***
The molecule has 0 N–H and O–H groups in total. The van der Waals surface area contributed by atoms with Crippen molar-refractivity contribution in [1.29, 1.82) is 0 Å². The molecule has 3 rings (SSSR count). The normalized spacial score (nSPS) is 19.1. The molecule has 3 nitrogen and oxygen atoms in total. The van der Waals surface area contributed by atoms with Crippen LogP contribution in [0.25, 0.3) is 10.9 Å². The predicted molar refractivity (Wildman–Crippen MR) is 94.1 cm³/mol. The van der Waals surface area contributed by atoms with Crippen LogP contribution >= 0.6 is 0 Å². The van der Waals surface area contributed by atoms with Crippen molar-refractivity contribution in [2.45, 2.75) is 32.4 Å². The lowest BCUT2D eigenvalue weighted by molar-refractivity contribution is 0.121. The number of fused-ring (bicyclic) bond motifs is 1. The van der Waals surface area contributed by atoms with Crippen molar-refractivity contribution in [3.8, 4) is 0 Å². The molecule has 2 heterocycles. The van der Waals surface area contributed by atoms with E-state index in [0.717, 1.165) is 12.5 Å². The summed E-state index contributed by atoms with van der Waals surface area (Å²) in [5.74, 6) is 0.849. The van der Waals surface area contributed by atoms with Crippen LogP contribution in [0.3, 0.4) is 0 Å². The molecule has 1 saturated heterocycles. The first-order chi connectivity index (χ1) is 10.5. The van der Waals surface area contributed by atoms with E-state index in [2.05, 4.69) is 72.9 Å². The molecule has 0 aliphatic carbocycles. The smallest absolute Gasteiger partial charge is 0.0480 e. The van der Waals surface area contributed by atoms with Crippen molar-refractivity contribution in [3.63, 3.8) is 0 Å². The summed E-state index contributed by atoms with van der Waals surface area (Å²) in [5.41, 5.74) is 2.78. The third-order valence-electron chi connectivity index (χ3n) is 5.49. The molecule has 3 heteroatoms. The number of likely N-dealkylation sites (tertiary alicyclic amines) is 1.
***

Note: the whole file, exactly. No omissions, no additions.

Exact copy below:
The molecule has 0 N–H and O–H groups in total. The van der Waals surface area contributed by atoms with Crippen molar-refractivity contribution in [1.29, 1.82) is 0 Å². The molecule has 3 rings (SSSR count). The normalized spacial score (nSPS) is 19.1. The molecule has 3 nitrogen and oxygen atoms in total. The van der Waals surface area contributed by atoms with Crippen LogP contribution in [0.25, 0.3) is 10.9 Å². The predicted molar refractivity (Wildman–Crippen MR) is 94.1 cm³/mol. The van der Waals surface area contributed by atoms with Crippen LogP contribution >= 0.6 is 0 Å². The van der Waals surface area contributed by atoms with Crippen molar-refractivity contribution in [2.45, 2.75) is 32.4 Å². The lowest BCUT2D eigenvalue weighted by molar-refractivity contribution is 0.121. The number of fused-ring (bicyclic) bond motifs is 1. The van der Waals surface area contributed by atoms with Crippen molar-refractivity contribution in [3.8, 4) is 0 Å². The molecule has 2 heterocycles. The van der Waals surface area contributed by atoms with E-state index in [0.717, 1.165) is 12.5 Å². The summed E-state index contributed by atoms with van der Waals surface area (Å²) in [5.74, 6) is 0.849. The van der Waals surface area contributed by atoms with Crippen LogP contribution in [0.3, 0.4) is 0 Å². The molecule has 1 saturated heterocycles. The first-order chi connectivity index (χ1) is 10.5. The van der Waals surface area contributed by atoms with E-state index in [2.05, 4.69) is 72.9 Å². The molecule has 0 aliphatic carbocycles. The smallest absolute Gasteiger partial charge is 0.0480 e. The van der Waals surface area contributed by atoms with Crippen molar-refractivity contribution in [3.63, 3.8) is 0 Å². The summed E-state index contributed by atoms with van der Waals surface area (Å²) in [5.41, 5.74) is 2.78. The third-order valence-electron chi connectivity index (χ3n) is 5.49. The molecule has 3 heteroatoms. The number of likely N-dealkylation sites (tertiary alicyclic amines) is 1.